MECHANICAL CHARACTERIZATION OF MICRO-TISSUES FOR TISSUE ENGINEERING
The Particulate Dynamics research group is part of the division Mechatronics, Bio-statistics and Sensors at the department of Biosystems Engineering, KU Leuven. We are interested in how complex biological structures such as cells and tissues may emerge from simple interactions between their underlying components. For this, we study the organization dynamics and mechanical properties of cells and cell communities using a combina-tion of mechanical measurements and particle-based computational models. These quantitative models are used to improve our understanding in applications such as the treatment of antibiotic resistance in bacterial biofilms and the production of micro-tissues for bone tissue engineering. The Particulate Dynamics group closely collaborates with the Prometheus division, an interdisciplinary team of engineers and biomedical re-searchers that develops novel techniques for Bone Tissue Engineering.
Website unit https://www.biw.kuleuven.be/bi...
New tissue engineering strategies rely on the use of small 'micro-tissues', small semi-autonomous and self-organized cellular assemblies. Acting as small building blocks, larger artificial tissues can be created by com-bining these micro-tissues using techniques such as bioprinting. The predictable and modular behavior of these micro-tissues render them practicable for application in engineering purposes. However, in order to incorporate micro-tissues in a translational engineering strategy, we need to have adequate ‘living material models’ that take into account the active properties of the underlying cells as they undergo differentiation. The main goal of this project is to develop a practical framework for the mechanical characterization of mi-cro-tissues used for artificial tissue production, an emerging paradigm in the field of tissue engineering.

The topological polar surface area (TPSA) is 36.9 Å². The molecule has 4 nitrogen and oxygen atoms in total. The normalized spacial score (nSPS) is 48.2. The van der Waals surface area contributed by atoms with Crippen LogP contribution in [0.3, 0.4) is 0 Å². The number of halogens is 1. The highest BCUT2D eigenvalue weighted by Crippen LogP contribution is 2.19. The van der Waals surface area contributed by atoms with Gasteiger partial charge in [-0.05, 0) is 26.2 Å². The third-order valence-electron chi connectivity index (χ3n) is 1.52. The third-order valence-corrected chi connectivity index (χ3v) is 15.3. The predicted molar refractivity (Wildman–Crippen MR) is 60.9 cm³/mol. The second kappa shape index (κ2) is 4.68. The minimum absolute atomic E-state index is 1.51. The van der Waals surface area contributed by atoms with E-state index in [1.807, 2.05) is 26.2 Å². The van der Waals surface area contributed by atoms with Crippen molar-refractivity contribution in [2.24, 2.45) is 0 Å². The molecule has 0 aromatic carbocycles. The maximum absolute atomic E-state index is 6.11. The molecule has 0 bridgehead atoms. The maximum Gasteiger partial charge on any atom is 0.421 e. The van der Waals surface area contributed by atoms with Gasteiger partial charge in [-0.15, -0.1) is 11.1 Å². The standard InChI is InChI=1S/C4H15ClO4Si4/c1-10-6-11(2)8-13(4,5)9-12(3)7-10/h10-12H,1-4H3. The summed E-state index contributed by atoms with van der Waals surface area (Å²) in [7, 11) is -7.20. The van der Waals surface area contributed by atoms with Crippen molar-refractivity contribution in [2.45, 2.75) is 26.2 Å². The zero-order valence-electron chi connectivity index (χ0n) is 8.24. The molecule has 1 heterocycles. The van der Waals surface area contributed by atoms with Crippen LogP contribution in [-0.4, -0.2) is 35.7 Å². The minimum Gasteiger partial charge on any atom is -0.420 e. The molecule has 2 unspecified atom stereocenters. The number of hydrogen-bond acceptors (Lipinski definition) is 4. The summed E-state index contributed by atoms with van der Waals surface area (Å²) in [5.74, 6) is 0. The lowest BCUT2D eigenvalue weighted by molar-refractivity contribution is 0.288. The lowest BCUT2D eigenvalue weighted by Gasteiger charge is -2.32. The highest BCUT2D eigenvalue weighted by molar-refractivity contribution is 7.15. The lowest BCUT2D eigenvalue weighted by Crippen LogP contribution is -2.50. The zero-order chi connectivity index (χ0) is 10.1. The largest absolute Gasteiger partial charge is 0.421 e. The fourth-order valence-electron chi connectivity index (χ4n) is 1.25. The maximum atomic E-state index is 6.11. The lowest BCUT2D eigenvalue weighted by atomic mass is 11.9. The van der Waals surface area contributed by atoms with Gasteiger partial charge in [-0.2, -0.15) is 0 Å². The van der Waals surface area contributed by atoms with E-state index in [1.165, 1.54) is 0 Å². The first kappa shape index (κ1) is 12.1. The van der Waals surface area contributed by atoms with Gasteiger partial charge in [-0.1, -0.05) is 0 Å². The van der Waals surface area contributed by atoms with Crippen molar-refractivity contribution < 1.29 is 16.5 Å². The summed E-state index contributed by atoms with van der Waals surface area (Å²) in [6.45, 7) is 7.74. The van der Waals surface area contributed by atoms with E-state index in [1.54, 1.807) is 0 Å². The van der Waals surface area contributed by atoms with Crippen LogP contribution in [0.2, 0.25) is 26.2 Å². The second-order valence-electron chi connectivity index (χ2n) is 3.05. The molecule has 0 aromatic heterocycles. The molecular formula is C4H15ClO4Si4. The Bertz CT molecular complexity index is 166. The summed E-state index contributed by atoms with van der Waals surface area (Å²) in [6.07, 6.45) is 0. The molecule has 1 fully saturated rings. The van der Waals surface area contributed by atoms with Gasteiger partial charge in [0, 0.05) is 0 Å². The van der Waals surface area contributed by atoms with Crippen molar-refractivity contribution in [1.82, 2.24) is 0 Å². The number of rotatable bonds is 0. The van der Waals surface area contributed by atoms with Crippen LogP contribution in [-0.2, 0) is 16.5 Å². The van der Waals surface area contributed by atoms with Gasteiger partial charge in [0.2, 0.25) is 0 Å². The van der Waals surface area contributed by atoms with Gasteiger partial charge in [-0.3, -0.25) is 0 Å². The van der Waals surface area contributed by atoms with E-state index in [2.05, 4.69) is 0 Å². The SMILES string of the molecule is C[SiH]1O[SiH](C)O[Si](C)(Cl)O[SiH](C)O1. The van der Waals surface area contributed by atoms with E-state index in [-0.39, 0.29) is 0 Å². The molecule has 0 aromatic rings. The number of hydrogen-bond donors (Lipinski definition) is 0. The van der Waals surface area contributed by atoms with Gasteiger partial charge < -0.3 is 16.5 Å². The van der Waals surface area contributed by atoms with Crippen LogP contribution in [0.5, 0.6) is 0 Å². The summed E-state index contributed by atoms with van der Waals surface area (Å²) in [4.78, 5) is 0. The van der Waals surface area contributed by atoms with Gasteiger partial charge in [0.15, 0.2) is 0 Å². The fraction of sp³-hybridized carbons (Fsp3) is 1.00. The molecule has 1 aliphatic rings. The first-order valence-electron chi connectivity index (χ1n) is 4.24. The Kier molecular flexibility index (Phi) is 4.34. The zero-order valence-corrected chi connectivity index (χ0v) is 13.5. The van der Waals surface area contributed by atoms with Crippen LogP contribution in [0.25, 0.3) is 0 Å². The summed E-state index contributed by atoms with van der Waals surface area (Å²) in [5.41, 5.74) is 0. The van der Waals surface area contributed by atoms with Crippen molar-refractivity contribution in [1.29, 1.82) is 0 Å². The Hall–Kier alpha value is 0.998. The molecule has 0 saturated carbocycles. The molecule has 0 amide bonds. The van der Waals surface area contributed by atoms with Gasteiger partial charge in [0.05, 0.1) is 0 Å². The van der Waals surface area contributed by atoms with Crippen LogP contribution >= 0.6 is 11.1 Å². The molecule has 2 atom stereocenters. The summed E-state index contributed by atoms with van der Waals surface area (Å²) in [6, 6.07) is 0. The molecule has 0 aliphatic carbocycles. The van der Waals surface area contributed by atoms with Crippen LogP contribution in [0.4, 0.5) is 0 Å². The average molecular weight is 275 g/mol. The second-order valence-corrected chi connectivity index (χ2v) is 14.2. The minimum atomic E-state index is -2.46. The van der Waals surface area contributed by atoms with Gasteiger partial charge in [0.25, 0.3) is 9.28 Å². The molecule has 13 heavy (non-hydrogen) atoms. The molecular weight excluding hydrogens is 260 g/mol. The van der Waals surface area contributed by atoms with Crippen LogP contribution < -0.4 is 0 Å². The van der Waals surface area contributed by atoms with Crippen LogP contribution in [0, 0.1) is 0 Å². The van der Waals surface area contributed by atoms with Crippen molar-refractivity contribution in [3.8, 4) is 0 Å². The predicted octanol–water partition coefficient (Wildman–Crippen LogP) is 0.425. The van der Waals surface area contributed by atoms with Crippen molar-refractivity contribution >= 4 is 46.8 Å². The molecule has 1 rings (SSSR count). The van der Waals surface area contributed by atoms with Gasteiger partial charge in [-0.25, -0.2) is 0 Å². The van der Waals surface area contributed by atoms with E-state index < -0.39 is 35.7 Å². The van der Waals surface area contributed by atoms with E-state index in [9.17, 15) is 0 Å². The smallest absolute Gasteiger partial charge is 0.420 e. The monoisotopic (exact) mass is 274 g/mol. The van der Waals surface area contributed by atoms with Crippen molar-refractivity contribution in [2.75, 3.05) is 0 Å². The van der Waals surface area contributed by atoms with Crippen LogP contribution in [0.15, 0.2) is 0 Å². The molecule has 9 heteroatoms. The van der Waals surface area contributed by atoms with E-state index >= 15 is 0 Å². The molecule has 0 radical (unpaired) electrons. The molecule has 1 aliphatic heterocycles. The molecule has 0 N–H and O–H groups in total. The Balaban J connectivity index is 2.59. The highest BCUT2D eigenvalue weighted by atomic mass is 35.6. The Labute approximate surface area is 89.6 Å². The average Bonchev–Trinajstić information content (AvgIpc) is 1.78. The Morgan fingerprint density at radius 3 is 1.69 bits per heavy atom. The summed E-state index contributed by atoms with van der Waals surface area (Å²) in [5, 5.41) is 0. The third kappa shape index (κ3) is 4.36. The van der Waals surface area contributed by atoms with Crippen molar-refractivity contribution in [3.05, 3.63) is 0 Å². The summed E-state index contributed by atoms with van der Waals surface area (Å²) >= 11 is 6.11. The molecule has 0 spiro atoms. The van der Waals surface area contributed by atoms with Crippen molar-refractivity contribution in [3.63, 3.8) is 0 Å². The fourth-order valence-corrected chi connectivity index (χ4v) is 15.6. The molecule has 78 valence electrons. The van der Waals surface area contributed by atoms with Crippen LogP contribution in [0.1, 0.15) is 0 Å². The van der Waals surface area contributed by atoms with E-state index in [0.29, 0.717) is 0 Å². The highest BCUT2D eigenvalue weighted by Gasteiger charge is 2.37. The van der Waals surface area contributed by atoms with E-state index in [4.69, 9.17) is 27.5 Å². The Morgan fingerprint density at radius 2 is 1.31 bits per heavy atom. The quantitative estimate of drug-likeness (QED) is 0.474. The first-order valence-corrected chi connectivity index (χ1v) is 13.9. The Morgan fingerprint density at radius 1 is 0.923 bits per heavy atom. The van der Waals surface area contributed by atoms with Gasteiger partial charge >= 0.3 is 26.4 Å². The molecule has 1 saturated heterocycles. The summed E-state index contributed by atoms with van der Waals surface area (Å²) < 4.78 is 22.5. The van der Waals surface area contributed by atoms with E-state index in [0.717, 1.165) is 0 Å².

The applicant will make use of Atomic Force Microscopy (AFM), a high resolution technique that measures local mechanical forces from the deflection of a cantilever, and nanoindentation (NI). You will perform AFM and NI measurements on micro-tissues from adult progenitors (hPDCs and iPS) at different stages of chondro-genic differentiation. From AFM measurements, you will obtain the apparent visco-elastic properties of the multicellular material, as it changes during development. By comparing these results to computer simulations, you will help reveal the cell-scale properties that are associated with the biological outcome of the engi-neered tissue. Moreover, the applicant will quantify the interaction forces between micro-tissues and their environment. For this, you will make use of Traction Force Microscopy (TFM). In TFM, forces between the micro-tissue and the environment are reconstructed based on the displacement of fluorescent beads embed-ded in the substrate. Based on these AFM and TFM characterizations, you will be able to tune the biomaterials and the parameters of the production process in order to accommodate robust and viable engineered tissues.
For more information please contact Prof. dr. Bart Smeets, tel.: +32 16 32 85 92, mail: firstname.lastname@example.org.
You can apply for this job no later than June 30, 2022 via the online application tool
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You have a Master's degree in Mechanical Engineering, Bioscience Engineering, Biomedical Engineering, (Bio)physics, or equivalent qualifications. We are a young and ambitious lab, and we are looking for a moti-vated and creative candidate, who is ready to pursue his/her own research vision and to think, discuss and work together as a team to push the boundaries of science.
As a candidate, you are eager to familiarize your-self with state-of-the-art mechanical characterization techniques such as Atomic Force Microscopy (AFM), nanoindentation (NI) and Traction Force Microscopy (TFM). You are also interested in the application of engi-neering techniques to help bring forward a new generation of regenerative medicine technology.
A research position of 4 years, pending a positive evaluation after one year. You will enroll in the doctoral programme of the Arenberg Doctoral School (ADS) of KU Leuven.
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